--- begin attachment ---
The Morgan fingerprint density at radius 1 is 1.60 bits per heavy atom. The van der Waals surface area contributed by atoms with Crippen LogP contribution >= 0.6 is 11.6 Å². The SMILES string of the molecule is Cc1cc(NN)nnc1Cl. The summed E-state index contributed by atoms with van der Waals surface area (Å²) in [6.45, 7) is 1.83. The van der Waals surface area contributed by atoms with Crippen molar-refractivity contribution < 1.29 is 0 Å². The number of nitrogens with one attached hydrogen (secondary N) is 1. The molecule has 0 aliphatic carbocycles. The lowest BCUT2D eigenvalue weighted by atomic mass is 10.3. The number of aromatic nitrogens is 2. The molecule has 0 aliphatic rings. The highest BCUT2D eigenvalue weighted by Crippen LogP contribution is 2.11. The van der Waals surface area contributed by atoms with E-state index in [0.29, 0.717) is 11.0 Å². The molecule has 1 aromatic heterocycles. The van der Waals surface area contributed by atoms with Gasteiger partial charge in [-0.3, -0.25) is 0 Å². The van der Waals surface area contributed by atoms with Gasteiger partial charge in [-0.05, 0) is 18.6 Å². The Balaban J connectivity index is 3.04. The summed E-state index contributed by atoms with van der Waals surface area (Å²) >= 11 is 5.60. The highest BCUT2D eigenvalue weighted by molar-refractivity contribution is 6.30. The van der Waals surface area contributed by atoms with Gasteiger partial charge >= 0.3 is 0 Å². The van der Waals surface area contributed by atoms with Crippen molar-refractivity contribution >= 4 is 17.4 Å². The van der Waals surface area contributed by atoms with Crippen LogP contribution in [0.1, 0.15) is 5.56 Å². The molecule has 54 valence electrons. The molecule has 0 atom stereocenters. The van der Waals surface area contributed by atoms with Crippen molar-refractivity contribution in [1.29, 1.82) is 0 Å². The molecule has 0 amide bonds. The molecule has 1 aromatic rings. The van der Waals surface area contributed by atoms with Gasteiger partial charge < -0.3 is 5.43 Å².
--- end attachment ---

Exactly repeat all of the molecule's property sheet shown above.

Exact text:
The Morgan fingerprint density at radius 1 is 1.60 bits per heavy atom. The van der Waals surface area contributed by atoms with Crippen LogP contribution >= 0.6 is 11.6 Å². The SMILES string of the molecule is Cc1cc(NN)nnc1Cl. The summed E-state index contributed by atoms with van der Waals surface area (Å²) in [6.45, 7) is 1.83. The van der Waals surface area contributed by atoms with Crippen molar-refractivity contribution < 1.29 is 0 Å². The number of nitrogens with one attached hydrogen (secondary N) is 1. The molecule has 0 aliphatic carbocycles. The lowest BCUT2D eigenvalue weighted by atomic mass is 10.3. The number of aromatic nitrogens is 2. The molecule has 0 aliphatic rings. The highest BCUT2D eigenvalue weighted by Crippen LogP contribution is 2.11. The van der Waals surface area contributed by atoms with E-state index in [0.29, 0.717) is 11.0 Å². The molecule has 1 aromatic heterocycles. The van der Waals surface area contributed by atoms with Gasteiger partial charge in [-0.3, -0.25) is 0 Å². The van der Waals surface area contributed by atoms with Gasteiger partial charge in [-0.05, 0) is 18.6 Å². The Balaban J connectivity index is 3.04. The summed E-state index contributed by atoms with van der Waals surface area (Å²) >= 11 is 5.60. The highest BCUT2D eigenvalue weighted by molar-refractivity contribution is 6.30. The van der Waals surface area contributed by atoms with Gasteiger partial charge >= 0.3 is 0 Å². The van der Waals surface area contributed by atoms with Crippen molar-refractivity contribution >= 4 is 17.4 Å². The van der Waals surface area contributed by atoms with Crippen LogP contribution in [0.1, 0.15) is 5.56 Å². The molecule has 54 valence electrons. The molecule has 0 atom stereocenters. The van der Waals surface area contributed by atoms with Crippen molar-refractivity contribution in [1.29, 1.82) is 0 Å². The molecule has 0 amide bonds. The molecule has 1 aromatic rings. The van der Waals surface area contributed by atoms with Gasteiger partial charge < -0.3 is 5.43 Å².